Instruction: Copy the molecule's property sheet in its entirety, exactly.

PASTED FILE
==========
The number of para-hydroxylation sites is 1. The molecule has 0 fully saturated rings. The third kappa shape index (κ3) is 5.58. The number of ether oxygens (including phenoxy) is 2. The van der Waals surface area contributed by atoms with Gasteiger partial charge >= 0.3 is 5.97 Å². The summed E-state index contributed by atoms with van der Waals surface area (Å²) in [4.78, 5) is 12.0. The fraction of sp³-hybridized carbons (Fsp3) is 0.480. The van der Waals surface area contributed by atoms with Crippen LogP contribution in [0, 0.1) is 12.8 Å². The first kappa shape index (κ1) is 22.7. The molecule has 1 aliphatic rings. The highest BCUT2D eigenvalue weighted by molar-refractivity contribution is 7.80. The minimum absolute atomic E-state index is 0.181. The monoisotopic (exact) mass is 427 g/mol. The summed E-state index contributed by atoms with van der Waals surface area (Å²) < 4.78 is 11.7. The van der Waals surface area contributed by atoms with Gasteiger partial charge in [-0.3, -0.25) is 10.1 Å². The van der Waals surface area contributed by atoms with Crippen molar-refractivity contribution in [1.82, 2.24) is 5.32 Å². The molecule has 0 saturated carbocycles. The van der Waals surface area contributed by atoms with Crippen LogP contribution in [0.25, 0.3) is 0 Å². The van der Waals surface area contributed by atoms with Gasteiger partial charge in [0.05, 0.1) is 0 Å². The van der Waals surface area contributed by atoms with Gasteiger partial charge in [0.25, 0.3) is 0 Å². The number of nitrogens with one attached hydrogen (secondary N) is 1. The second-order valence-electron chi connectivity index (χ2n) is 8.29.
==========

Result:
The number of para-hydroxylation sites is 1. The molecule has 0 fully saturated rings. The third kappa shape index (κ3) is 5.58. The number of ether oxygens (including phenoxy) is 2. The van der Waals surface area contributed by atoms with Gasteiger partial charge >= 0.3 is 5.97 Å². The summed E-state index contributed by atoms with van der Waals surface area (Å²) in [4.78, 5) is 12.0. The fraction of sp³-hybridized carbons (Fsp3) is 0.480. The van der Waals surface area contributed by atoms with Crippen LogP contribution in [0, 0.1) is 12.8 Å². The first kappa shape index (κ1) is 22.7. The molecule has 1 aliphatic rings. The highest BCUT2D eigenvalue weighted by molar-refractivity contribution is 7.80. The minimum absolute atomic E-state index is 0.181. The monoisotopic (exact) mass is 427 g/mol. The summed E-state index contributed by atoms with van der Waals surface area (Å²) < 4.78 is 11.7. The van der Waals surface area contributed by atoms with Gasteiger partial charge in [-0.3, -0.25) is 10.1 Å². The van der Waals surface area contributed by atoms with Crippen molar-refractivity contribution in [1.82, 2.24) is 5.32 Å². The molecule has 0 saturated carbocycles. The van der Waals surface area contributed by atoms with Crippen LogP contribution in [0.25, 0.3) is 0 Å². The van der Waals surface area contributed by atoms with Gasteiger partial charge in [0.05, 0.1) is 0 Å². The van der Waals surface area contributed by atoms with Gasteiger partial charge in [0.25, 0.3) is 0 Å². The number of nitrogens with one attached hydrogen (secondary N) is 1. The second-order valence-electron chi connectivity index (χ2n) is 8.29.